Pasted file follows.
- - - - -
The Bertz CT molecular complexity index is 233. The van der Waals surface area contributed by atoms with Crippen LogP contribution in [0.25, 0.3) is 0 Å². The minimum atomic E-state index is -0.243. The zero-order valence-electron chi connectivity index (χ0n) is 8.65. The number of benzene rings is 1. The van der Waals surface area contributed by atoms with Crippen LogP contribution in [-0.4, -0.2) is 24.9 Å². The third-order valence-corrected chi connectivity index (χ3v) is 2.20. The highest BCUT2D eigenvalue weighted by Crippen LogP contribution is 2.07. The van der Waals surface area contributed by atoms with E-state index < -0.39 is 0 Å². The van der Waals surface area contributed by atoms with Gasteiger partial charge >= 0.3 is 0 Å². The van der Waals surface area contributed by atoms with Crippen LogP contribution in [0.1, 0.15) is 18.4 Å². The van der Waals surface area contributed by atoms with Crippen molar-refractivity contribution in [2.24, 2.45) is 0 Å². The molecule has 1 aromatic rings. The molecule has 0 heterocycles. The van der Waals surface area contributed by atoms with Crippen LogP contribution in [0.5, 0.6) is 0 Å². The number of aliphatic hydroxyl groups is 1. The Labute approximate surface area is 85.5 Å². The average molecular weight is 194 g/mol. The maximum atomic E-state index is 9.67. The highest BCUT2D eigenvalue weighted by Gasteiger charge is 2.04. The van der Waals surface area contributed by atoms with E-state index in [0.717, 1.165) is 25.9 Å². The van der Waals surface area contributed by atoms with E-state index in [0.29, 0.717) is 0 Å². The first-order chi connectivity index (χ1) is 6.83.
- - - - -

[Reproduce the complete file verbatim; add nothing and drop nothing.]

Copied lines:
The Bertz CT molecular complexity index is 233. The van der Waals surface area contributed by atoms with Crippen LogP contribution in [0.25, 0.3) is 0 Å². The minimum atomic E-state index is -0.243. The zero-order valence-electron chi connectivity index (χ0n) is 8.65. The number of benzene rings is 1. The van der Waals surface area contributed by atoms with Crippen LogP contribution in [-0.4, -0.2) is 24.9 Å². The third-order valence-corrected chi connectivity index (χ3v) is 2.20. The highest BCUT2D eigenvalue weighted by Crippen LogP contribution is 2.07. The van der Waals surface area contributed by atoms with E-state index < -0.39 is 0 Å². The van der Waals surface area contributed by atoms with Gasteiger partial charge >= 0.3 is 0 Å². The van der Waals surface area contributed by atoms with Crippen LogP contribution in [0.1, 0.15) is 18.4 Å². The van der Waals surface area contributed by atoms with Crippen molar-refractivity contribution in [2.24, 2.45) is 0 Å². The molecule has 1 aromatic rings. The molecule has 0 heterocycles. The van der Waals surface area contributed by atoms with Crippen LogP contribution in [0.5, 0.6) is 0 Å². The number of aliphatic hydroxyl groups is 1. The Labute approximate surface area is 85.5 Å². The average molecular weight is 194 g/mol. The maximum atomic E-state index is 9.67. The highest BCUT2D eigenvalue weighted by Gasteiger charge is 2.04. The van der Waals surface area contributed by atoms with E-state index in [0.717, 1.165) is 25.9 Å². The van der Waals surface area contributed by atoms with E-state index in [0.29, 0.717) is 0 Å². The first-order chi connectivity index (χ1) is 6.83.